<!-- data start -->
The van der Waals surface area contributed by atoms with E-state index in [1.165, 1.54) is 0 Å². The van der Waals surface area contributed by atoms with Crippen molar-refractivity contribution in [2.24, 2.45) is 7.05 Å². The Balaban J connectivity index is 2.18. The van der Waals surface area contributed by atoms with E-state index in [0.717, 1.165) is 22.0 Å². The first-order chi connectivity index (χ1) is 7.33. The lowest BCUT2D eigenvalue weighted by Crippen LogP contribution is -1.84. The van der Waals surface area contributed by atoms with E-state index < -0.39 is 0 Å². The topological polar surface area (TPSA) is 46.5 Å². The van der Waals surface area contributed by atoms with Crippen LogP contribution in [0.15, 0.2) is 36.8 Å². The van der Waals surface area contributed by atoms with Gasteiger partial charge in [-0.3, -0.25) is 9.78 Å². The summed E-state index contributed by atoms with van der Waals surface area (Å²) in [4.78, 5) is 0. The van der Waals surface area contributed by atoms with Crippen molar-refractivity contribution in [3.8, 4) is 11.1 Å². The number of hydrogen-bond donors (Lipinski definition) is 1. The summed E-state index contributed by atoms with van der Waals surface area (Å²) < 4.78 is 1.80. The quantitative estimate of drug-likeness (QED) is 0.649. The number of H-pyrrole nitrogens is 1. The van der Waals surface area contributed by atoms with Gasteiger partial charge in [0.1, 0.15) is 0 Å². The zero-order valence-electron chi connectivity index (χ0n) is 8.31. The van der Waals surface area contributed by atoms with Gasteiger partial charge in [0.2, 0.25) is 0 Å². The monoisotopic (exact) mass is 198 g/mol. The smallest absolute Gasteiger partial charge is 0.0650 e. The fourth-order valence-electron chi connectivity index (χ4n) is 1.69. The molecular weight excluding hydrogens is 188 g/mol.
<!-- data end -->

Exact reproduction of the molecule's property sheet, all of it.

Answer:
The van der Waals surface area contributed by atoms with E-state index in [1.165, 1.54) is 0 Å². The van der Waals surface area contributed by atoms with Crippen molar-refractivity contribution in [2.24, 2.45) is 7.05 Å². The Balaban J connectivity index is 2.18. The van der Waals surface area contributed by atoms with E-state index in [0.717, 1.165) is 22.0 Å². The first-order chi connectivity index (χ1) is 7.33. The lowest BCUT2D eigenvalue weighted by Crippen LogP contribution is -1.84. The van der Waals surface area contributed by atoms with E-state index < -0.39 is 0 Å². The topological polar surface area (TPSA) is 46.5 Å². The van der Waals surface area contributed by atoms with Crippen LogP contribution in [0.15, 0.2) is 36.8 Å². The van der Waals surface area contributed by atoms with Gasteiger partial charge in [-0.3, -0.25) is 9.78 Å². The summed E-state index contributed by atoms with van der Waals surface area (Å²) in [4.78, 5) is 0. The van der Waals surface area contributed by atoms with Crippen molar-refractivity contribution in [3.8, 4) is 11.1 Å². The number of hydrogen-bond donors (Lipinski definition) is 1. The summed E-state index contributed by atoms with van der Waals surface area (Å²) < 4.78 is 1.80. The quantitative estimate of drug-likeness (QED) is 0.649. The number of H-pyrrole nitrogens is 1. The van der Waals surface area contributed by atoms with Gasteiger partial charge in [0.1, 0.15) is 0 Å². The zero-order valence-electron chi connectivity index (χ0n) is 8.31. The van der Waals surface area contributed by atoms with Gasteiger partial charge in [0.2, 0.25) is 0 Å². The monoisotopic (exact) mass is 198 g/mol. The smallest absolute Gasteiger partial charge is 0.0650 e. The fourth-order valence-electron chi connectivity index (χ4n) is 1.69. The molecular weight excluding hydrogens is 188 g/mol.